the best by default

Hap Arnold was the most important American airman of the 20th century, since it was he who created the gigantic war machine of the USAAF that flattened Germany and Japan. How curious that he has never before had a real biography--just kid stuff, really.Daso has filled the gap with a thorough-going biography combined with a history of the development of US airpower during the first half of the century. Personally, I don't find Arnold a sympathetic figure. He was an indifferent student and even an indifferent aviator. However, he got along with men of power, including President Roosevelt and General George Marshall, and he was a logistical genius. Daso tells the yarn of Arnold getting his advisers together in 1940 and asking them how many planes they needed over the new few years. "Be bold!" he urged them. They came up with a total of about 100. "To hell with you," Arnold replied, and asked for 100,000. He not only got the planes but the men to fly them, and for that the world owes him a debt it can never repay.This isn't an exciting book, but it's a valuable one.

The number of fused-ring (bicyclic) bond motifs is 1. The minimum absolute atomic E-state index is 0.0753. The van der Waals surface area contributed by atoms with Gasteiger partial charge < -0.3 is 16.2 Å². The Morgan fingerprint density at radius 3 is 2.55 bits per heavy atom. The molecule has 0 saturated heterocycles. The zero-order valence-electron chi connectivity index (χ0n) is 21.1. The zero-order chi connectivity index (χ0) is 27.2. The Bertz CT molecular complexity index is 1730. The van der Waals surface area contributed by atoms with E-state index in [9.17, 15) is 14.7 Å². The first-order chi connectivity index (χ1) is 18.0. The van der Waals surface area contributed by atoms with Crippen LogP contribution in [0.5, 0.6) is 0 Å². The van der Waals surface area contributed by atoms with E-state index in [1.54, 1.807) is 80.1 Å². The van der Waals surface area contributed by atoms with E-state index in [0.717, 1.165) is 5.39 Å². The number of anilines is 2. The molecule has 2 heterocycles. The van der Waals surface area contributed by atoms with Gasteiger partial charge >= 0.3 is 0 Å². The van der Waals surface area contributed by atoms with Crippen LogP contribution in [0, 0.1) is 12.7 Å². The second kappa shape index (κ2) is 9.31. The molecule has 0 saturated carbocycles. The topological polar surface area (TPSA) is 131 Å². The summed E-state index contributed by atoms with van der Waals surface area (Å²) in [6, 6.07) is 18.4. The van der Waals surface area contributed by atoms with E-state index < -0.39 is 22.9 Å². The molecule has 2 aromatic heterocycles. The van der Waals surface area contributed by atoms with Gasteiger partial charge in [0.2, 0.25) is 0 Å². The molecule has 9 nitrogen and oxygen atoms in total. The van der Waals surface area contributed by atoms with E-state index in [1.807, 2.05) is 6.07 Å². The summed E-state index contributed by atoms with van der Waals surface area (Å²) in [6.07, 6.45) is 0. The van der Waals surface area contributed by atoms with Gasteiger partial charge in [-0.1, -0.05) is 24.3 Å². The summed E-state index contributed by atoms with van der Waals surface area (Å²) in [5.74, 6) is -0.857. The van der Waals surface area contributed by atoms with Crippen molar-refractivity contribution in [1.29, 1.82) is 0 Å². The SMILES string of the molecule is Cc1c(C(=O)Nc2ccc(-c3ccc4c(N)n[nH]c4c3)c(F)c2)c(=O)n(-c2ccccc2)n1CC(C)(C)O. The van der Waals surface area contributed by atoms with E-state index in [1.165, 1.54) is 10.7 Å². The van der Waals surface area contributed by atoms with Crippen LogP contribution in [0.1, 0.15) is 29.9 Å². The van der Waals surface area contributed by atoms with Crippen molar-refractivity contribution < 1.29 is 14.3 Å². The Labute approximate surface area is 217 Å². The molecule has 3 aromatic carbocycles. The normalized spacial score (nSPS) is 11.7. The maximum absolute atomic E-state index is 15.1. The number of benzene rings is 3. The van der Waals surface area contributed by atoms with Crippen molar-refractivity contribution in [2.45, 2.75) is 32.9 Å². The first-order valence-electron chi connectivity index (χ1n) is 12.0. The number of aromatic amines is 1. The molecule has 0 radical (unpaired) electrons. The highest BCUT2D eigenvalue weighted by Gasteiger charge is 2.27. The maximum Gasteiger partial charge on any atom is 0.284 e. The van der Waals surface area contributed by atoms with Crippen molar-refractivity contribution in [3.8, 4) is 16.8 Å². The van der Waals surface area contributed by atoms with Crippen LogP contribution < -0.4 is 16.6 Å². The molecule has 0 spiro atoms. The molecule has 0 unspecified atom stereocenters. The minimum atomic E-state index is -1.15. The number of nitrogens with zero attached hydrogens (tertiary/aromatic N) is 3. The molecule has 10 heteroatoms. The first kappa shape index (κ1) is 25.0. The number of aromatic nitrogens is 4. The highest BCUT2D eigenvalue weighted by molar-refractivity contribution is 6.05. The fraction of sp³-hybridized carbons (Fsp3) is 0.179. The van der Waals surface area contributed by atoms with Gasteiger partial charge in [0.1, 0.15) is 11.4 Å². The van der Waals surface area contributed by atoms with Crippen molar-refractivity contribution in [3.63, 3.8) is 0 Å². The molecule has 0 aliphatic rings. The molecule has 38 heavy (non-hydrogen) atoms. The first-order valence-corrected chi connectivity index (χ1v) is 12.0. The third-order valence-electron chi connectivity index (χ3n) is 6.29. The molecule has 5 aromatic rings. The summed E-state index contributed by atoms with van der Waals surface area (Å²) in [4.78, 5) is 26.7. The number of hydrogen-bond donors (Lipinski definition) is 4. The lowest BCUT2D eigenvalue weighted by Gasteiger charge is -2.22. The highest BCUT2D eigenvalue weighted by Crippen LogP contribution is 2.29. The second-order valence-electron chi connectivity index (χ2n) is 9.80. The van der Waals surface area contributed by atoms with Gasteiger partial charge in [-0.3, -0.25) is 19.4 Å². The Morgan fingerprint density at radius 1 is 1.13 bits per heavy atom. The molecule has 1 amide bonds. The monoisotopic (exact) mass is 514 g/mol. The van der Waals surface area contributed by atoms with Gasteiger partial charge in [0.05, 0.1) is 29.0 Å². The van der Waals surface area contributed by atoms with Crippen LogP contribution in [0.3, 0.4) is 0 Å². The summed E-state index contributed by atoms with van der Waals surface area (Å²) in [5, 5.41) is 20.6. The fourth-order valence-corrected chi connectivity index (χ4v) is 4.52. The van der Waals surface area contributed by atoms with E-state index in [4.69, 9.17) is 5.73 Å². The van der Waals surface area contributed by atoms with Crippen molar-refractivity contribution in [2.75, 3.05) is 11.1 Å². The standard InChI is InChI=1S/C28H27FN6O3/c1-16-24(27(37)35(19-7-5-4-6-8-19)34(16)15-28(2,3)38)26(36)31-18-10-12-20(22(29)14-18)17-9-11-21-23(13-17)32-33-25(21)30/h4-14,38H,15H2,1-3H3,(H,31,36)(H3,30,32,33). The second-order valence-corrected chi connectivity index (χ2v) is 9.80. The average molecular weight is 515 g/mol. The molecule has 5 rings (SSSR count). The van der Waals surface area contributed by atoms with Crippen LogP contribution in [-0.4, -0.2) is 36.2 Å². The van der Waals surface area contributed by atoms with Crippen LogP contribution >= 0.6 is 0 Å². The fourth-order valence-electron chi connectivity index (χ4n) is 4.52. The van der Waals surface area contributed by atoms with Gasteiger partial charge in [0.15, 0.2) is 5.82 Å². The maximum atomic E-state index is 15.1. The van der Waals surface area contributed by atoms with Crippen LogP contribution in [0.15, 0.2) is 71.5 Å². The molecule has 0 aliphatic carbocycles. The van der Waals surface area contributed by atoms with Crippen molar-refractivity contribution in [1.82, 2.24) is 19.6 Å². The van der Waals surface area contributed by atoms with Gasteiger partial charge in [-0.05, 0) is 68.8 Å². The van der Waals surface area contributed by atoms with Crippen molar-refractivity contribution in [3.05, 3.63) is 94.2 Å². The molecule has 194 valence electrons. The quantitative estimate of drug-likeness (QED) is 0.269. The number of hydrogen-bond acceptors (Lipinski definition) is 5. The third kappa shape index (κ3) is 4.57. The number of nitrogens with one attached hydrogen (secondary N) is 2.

Great book about a (close realtive of mine! )

Well, you learn alot of new things about your family you never knew before, but finding them in a book is a different experience! This book is a very historical and personal informational insight into the man who founded the United States Air Force! It was interesting to know that my ancestor did so much and was even trained by the inventorst of the airplane Orville & Wilbur Wright to fly. This book even has pictures given to the author by my great-uncle Robert Arnold, which show a more personal side to the general. It was also interesting to note he was one of only thirteen 5-star generals in US military history. The book not only was interesting but did what no book has ever done before, take an inside look at part of my direct family line and ancestry!